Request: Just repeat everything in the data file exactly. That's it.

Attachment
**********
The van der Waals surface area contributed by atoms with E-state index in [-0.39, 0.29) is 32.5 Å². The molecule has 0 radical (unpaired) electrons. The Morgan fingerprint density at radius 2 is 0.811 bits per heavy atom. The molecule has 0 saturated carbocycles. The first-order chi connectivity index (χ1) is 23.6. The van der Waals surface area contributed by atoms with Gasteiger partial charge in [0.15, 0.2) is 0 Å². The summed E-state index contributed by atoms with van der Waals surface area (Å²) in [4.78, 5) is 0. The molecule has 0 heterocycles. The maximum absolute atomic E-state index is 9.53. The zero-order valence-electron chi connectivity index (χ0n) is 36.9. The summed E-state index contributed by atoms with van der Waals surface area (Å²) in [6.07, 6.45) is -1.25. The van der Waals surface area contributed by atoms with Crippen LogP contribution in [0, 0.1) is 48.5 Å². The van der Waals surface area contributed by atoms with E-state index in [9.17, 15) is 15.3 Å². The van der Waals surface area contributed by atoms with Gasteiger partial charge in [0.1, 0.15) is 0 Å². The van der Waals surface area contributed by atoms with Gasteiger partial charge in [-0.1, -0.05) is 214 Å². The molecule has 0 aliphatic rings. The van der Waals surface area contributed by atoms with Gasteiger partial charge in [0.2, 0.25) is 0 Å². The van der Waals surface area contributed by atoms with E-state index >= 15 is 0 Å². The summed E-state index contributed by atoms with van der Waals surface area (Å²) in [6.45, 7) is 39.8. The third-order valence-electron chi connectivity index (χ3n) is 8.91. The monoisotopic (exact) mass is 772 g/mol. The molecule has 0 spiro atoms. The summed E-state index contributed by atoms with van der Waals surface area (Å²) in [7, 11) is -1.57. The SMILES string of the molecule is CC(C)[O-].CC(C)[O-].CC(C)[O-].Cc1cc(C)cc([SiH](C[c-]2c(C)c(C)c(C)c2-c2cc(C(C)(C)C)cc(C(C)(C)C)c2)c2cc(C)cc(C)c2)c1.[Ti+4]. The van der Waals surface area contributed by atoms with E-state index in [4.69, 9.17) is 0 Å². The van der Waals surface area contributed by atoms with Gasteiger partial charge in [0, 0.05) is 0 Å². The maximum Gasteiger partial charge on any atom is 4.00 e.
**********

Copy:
The van der Waals surface area contributed by atoms with E-state index in [-0.39, 0.29) is 32.5 Å². The molecule has 0 radical (unpaired) electrons. The Morgan fingerprint density at radius 2 is 0.811 bits per heavy atom. The molecule has 0 saturated carbocycles. The first-order chi connectivity index (χ1) is 23.6. The van der Waals surface area contributed by atoms with Gasteiger partial charge in [0.15, 0.2) is 0 Å². The summed E-state index contributed by atoms with van der Waals surface area (Å²) in [4.78, 5) is 0. The molecule has 0 heterocycles. The maximum absolute atomic E-state index is 9.53. The zero-order valence-electron chi connectivity index (χ0n) is 36.9. The summed E-state index contributed by atoms with van der Waals surface area (Å²) in [6.07, 6.45) is -1.25. The van der Waals surface area contributed by atoms with Crippen LogP contribution in [0, 0.1) is 48.5 Å². The van der Waals surface area contributed by atoms with E-state index in [9.17, 15) is 15.3 Å². The van der Waals surface area contributed by atoms with Gasteiger partial charge in [0.1, 0.15) is 0 Å². The van der Waals surface area contributed by atoms with Gasteiger partial charge in [-0.1, -0.05) is 214 Å². The molecule has 0 aliphatic rings. The van der Waals surface area contributed by atoms with Gasteiger partial charge in [0.2, 0.25) is 0 Å². The van der Waals surface area contributed by atoms with E-state index >= 15 is 0 Å². The summed E-state index contributed by atoms with van der Waals surface area (Å²) in [6.45, 7) is 39.8. The third-order valence-electron chi connectivity index (χ3n) is 8.91. The monoisotopic (exact) mass is 772 g/mol. The molecule has 0 spiro atoms. The summed E-state index contributed by atoms with van der Waals surface area (Å²) in [7, 11) is -1.57. The SMILES string of the molecule is CC(C)[O-].CC(C)[O-].CC(C)[O-].Cc1cc(C)cc([SiH](C[c-]2c(C)c(C)c(C)c2-c2cc(C(C)(C)C)cc(C(C)(C)C)c2)c2cc(C)cc(C)c2)c1.[Ti+4]. The van der Waals surface area contributed by atoms with E-state index in [4.69, 9.17) is 0 Å². The van der Waals surface area contributed by atoms with Gasteiger partial charge in [0, 0.05) is 0 Å². The maximum Gasteiger partial charge on any atom is 4.00 e.